Al Qaeda attacked America in 9/11 partly because they see America as a “dishonest” world cop. They see the money flowing to American companies based on American action around the world, and it disturbs them. It is sort of like the beat cop on the street only arresting competitors of companies whose stock they own.

Obama has an opportunity to create a legacy that far exceeds Reagan by going beyond antiwar reflexive reactions, and actually changing the dynamic and necessity for the US to continue to play the fulcrum actor role. Obama is a gifted leader and orator and has even more popularity and respect outside the US than inside the country. It is time to use this leadership position to call for the creation of a truly international rapid response force under international command, capable of responding to the various threats around the world. Such a force should be comprised of nearly every nation in the world, and its leadership should reflect such international composition and be based on world consensus on a wide range of international issues such as Afghanistan.

The time is now to move beyond the selfishness endemic to national rule, and reset foreign policy based on responsible world community. This is the “progressive” ideal--not selfish isolationism--so when are we going to embrace it?

Metteyya Brahmana

Santa Cruz, CA

Sep 26 2009 - 8:41am

Web Letter

The "Obama Revolution" was abandoned by President Obama on Inauguration Day. Look at his platform and the platform promises dismissed or shelved to die in their own time. We knew he was a moderate when we voted for him, but what we hoped for was a commitment to the realization that a progressive stance was desperatly required in response to the damage done in so many areas of our social and political lives here and abroad. What we got was an almost immediate brush-off, with pandering to and appeasement of the right wing and no seat at the table for progressives--only an aide sent to smile and pat us on the head as progressive intrests were sumerally dismissed. "But doesn't he make you feel good?" No. He doesn't. As one friend said: "This is as close to 'Bush 3' as we could get." I agree.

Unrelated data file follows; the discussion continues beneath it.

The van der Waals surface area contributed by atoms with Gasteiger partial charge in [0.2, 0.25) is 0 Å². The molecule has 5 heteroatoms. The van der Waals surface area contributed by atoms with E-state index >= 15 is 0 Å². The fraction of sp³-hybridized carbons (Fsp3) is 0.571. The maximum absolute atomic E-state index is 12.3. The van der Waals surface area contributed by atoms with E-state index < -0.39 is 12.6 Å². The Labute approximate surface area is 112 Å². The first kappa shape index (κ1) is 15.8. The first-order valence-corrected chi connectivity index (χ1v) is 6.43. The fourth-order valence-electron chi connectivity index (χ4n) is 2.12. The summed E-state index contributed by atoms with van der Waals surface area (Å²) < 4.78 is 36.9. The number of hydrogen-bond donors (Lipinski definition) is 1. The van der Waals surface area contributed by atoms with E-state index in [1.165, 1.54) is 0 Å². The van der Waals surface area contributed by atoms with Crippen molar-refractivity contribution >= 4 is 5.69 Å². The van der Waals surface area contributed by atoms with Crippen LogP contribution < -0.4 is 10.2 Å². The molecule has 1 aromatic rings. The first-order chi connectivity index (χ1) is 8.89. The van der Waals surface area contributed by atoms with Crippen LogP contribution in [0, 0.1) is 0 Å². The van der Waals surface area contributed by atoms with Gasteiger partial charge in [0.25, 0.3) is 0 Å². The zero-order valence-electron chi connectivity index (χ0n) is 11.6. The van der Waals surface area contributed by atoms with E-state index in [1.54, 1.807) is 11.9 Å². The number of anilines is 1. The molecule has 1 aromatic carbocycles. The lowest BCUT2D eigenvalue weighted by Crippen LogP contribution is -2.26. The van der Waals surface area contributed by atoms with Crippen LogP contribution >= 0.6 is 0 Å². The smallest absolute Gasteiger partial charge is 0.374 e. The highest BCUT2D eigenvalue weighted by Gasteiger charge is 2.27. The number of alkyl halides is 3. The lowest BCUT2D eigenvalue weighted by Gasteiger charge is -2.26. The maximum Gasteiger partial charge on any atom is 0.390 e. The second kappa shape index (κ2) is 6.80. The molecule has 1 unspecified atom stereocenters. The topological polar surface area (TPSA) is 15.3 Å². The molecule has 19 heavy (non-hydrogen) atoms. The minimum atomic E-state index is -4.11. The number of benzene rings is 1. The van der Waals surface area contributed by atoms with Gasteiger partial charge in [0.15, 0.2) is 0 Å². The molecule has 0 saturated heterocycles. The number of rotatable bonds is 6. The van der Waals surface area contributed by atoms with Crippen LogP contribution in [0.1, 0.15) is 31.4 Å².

There's nothing to save; the ship was scuttled by its captain.

William Taylor

Rancho Cordova, CA

Sep 24 2009 - 8:53am

Web Letter

Referring to anything Obama-esque ocurring (or attempting to) in the last many months as revolutionary is genuinely going out on a linguistic limb. Any significant modification from one beleagured presidency to another has only been a blip on the societal and political radar screen.

In order to have anything "revolutionary" occur, there needs to be some thought and action which shows its radical (as in "root") origins, and, thus far, the Obama administration has either protracted and promulgated the moral laxities and economic toxins of the Reagan and Bush years, or merely mimicked the cheerfulness of the Clinton era.

Any revolutionary approach to the nation's ills would require both efficacy and efficiency, but almost nothing substantive has appeared, to date (Cash for Clunkers does not amount to much, in the grand scheme).

In Obama's speech to the UN (9/23) he said that the US was "setting its sights on" a good many goals, but there was no talk of actual planning armament or ammunition.

In order to have an appropriate explosion of revolutionary "change," some fissionable materiel is required. Thus far we have a pot of tepid water, simmering on the back burner: not even remotely revelatory, much less revolutionary.

Ivan Hentschel

Cedar Creek, TX

Sep 23 2009 - 1:15pm